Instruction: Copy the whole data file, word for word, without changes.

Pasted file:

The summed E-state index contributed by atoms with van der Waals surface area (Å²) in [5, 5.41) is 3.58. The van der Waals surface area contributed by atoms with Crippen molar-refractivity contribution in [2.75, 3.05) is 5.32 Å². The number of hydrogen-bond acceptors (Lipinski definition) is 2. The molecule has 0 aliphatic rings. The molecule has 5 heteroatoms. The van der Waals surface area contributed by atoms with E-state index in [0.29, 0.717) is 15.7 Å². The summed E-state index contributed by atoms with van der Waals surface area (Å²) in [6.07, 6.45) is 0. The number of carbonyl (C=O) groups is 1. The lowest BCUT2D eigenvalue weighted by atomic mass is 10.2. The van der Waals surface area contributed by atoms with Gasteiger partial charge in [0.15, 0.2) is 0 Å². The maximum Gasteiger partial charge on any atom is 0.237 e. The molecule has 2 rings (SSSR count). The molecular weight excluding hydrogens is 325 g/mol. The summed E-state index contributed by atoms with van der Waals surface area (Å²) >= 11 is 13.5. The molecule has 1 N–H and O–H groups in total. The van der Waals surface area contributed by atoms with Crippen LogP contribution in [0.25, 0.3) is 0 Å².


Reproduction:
The summed E-state index contributed by atoms with van der Waals surface area (Å²) in [5, 5.41) is 3.58. The van der Waals surface area contributed by atoms with Crippen molar-refractivity contribution in [2.75, 3.05) is 5.32 Å². The number of hydrogen-bond acceptors (Lipinski definition) is 2. The molecule has 0 aliphatic rings. The molecule has 5 heteroatoms. The van der Waals surface area contributed by atoms with E-state index in [0.29, 0.717) is 15.7 Å². The summed E-state index contributed by atoms with van der Waals surface area (Å²) in [6.07, 6.45) is 0. The number of carbonyl (C=O) groups is 1. The lowest BCUT2D eigenvalue weighted by atomic mass is 10.2. The van der Waals surface area contributed by atoms with Gasteiger partial charge in [0.15, 0.2) is 0 Å². The maximum Gasteiger partial charge on any atom is 0.237 e. The molecule has 2 rings (SSSR count). The molecular weight excluding hydrogens is 325 g/mol. The summed E-state index contributed by atoms with van der Waals surface area (Å²) >= 11 is 13.5. The molecule has 1 N–H and O–H groups in total. The van der Waals surface area contributed by atoms with Crippen LogP contribution in [0.25, 0.3) is 0 Å².